Now, WeaveDB is making a move into the decentralised social media space with Jots which was revealed during Arweave Asia 2023. Jots is a fully decentralised social network built on WeaveDB rollup which ensures that it is scalable. Each transaction is a smart contract transaction on Arweave. Mardeni said this feature sets Jots apart from others that are restricted by blockchain limitations.

Akiba described WeaveDB as solution-centric and Jots is one of the ways the company give people freedom from censorship by governments and monopoly by entities.

In tech, it is not enough to have a database; Its usefulness is in how accessible it is and the innovation that can be birthed with it. For now, centralised entities may be leading the database and database management system market, WeaveDB is certain that the market can be taken over by decentralised entities like itself by arming itself with evidence of what its technology is capable of and not just promises.

“I’m very confident in what we have going with WeaveDB. With WeaveDB, we’re going to show in practicality what is possible with a decentralised database. This is coming through hands-on innovations and inventions. I believe that the best way to convince anyone is through results,” Akiba said.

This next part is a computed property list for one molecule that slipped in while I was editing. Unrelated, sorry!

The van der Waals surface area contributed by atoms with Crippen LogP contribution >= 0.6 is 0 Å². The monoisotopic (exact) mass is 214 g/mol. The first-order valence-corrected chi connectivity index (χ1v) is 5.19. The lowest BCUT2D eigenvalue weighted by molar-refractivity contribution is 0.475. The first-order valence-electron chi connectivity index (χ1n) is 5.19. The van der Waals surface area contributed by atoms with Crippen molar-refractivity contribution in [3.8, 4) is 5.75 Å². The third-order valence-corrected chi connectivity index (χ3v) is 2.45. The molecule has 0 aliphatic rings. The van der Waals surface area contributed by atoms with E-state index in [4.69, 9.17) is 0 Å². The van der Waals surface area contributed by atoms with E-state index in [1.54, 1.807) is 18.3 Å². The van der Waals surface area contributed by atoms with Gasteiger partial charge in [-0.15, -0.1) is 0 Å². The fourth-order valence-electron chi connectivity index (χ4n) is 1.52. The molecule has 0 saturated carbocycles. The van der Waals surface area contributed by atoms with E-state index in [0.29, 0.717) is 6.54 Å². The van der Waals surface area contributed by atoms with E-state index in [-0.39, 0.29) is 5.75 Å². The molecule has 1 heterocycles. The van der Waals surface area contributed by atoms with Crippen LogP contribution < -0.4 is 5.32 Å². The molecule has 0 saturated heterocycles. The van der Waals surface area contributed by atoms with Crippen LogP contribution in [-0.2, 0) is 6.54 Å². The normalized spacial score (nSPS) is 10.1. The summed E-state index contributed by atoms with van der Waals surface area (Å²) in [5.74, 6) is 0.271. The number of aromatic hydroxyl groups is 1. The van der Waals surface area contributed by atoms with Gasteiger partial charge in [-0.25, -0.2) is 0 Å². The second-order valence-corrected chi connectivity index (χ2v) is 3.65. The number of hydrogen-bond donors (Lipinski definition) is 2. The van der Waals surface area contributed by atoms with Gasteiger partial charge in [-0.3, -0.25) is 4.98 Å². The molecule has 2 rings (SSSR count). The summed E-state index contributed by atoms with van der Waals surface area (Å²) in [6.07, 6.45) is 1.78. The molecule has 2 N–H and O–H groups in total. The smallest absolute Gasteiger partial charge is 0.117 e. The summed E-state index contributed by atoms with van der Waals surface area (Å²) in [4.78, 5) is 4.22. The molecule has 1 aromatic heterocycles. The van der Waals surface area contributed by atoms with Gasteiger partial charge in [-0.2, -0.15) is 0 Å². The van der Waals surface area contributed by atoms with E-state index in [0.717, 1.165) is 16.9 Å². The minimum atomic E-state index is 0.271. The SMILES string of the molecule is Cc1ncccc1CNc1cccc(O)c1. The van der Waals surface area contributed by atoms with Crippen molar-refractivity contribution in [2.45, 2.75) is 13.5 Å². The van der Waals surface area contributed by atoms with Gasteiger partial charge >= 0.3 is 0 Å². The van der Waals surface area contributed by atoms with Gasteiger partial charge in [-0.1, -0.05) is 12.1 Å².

In Feature
Tagged with In WeaveDB Arweave Amazon Database


Adeola is a journalist at Arweave News. As a former freelance journalist, his works were published by Newlines Magazine, The Continent and the Mail and Guardian. He has interest in the intersection of technology and human lives.

Sign up for newsletter

Sign up here to get the latest news and updates delivered directly to your inbox.